St Patrick’s Day Isn’t the Most Obvious Classic Monster Holiday
1906 Portrait of Bram Stoker, author of Dracula,
While Ireland and Halloween go hand-in-hand with the modern holiday’s roots tracing back to the ancient Celts harvest festival, Samhain, the connections to the patron saint of Ireland are more tenuous. Enter Abraham ‘Bram’ Stoker; Irishman and author of Dracula, one of the most famous books ever published and, arguably, the most famous of all monsters.
Stoker was born in Dublin in 1847 and it is said that he grew up on a steady diet of his Mother’s stories of the supernatural. Ireland has a long history of fantastical and mystical creatures from leprechauns and banshees to it’s own vampire, the DeargDue. The Celts, whose traditions never disappeared from Irish culture, had hundreds of gods and an equal number of demons and monsters. Stoker grew up hearing these stories and they undoubtedly influenced his fascination for the macabre.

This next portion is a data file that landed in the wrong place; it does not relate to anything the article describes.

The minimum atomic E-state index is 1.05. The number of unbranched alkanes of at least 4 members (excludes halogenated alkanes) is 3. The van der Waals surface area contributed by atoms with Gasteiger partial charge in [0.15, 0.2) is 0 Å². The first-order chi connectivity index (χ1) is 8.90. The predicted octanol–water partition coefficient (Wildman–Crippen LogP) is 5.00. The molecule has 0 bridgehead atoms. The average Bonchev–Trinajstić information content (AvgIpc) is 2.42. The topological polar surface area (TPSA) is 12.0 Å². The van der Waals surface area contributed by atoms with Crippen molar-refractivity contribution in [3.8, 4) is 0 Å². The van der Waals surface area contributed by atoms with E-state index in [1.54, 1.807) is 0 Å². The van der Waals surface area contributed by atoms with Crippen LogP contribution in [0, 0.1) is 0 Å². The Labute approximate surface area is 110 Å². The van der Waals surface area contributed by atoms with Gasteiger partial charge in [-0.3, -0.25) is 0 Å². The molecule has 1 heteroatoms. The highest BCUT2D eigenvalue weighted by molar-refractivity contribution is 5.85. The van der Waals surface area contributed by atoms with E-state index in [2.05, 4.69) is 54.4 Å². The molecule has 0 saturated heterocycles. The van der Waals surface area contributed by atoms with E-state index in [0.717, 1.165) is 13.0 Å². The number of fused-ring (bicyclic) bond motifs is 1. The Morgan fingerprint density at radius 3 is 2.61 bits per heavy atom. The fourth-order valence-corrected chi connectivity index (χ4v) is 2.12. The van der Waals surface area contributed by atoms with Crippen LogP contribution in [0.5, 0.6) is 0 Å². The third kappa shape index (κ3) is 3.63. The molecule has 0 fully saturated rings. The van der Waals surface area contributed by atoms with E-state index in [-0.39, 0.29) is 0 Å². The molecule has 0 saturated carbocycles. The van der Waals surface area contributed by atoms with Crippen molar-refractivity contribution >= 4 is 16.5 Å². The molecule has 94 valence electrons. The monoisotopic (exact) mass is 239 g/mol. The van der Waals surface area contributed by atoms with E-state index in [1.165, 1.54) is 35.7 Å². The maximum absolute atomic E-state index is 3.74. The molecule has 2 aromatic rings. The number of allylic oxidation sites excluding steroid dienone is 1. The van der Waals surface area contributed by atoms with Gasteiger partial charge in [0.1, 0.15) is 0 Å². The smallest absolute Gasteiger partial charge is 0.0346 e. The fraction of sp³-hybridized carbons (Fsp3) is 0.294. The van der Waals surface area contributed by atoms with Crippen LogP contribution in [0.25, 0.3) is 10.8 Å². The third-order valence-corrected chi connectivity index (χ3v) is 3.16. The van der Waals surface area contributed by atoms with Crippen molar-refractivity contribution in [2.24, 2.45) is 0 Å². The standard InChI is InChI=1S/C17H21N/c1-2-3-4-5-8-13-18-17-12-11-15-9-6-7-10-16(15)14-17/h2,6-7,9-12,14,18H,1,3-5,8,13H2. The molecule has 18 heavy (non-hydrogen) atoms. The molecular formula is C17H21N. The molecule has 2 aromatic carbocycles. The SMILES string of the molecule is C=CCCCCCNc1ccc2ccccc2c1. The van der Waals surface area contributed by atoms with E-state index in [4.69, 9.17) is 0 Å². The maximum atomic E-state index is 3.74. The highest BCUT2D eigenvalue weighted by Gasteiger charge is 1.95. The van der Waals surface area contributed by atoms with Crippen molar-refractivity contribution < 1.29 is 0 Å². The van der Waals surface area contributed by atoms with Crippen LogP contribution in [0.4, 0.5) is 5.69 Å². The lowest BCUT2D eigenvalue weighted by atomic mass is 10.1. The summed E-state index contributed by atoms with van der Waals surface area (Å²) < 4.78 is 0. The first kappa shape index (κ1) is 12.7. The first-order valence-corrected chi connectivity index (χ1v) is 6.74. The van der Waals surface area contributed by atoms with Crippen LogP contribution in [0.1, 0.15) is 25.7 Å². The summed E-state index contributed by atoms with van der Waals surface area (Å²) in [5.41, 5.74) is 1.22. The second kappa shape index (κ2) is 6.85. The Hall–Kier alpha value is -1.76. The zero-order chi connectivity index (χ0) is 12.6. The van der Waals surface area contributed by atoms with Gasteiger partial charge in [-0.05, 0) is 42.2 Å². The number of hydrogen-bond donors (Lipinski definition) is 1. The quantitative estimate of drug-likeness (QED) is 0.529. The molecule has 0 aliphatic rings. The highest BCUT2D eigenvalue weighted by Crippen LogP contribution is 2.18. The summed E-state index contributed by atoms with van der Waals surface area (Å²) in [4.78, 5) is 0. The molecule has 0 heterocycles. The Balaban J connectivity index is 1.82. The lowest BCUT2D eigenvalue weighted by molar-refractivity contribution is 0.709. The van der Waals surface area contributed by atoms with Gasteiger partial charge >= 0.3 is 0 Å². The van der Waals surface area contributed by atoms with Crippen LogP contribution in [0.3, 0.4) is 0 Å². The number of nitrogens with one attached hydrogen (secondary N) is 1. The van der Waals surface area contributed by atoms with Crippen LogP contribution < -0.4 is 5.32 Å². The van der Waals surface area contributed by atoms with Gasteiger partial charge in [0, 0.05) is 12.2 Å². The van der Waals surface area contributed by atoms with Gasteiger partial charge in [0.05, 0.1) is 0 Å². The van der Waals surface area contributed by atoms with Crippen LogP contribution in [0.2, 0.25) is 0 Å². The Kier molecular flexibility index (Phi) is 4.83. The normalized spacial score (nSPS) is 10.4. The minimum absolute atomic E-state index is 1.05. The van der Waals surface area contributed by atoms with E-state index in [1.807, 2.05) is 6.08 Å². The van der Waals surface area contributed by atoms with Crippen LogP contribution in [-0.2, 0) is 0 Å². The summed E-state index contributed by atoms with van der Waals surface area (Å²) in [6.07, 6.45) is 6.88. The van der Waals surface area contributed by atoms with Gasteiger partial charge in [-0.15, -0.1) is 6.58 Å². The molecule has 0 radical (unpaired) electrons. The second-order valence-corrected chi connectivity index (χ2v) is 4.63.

Dracula was published in May 1897 and, although it was critically well-received, it was not a bestseller. In fact, it wasn’t until after Stoker’s death in 1912 that his book would achieve commercial success. Stoker wrote a total of 18 books, including Lair of the White Worm, but it is his haunting tale of the vampire that has given him lasting fame.
For more about Bram Stoker, watch this video from Biography Channel (click to watch full screen)):
It’s fair to say that fans of classic monsters owe a debt of gratitude to Bram Stoker. So, while tipping a pint at the pub today in celebration of all things Irish, raise a pint to Bram Stoker and that famous monster of his, Count Dracula.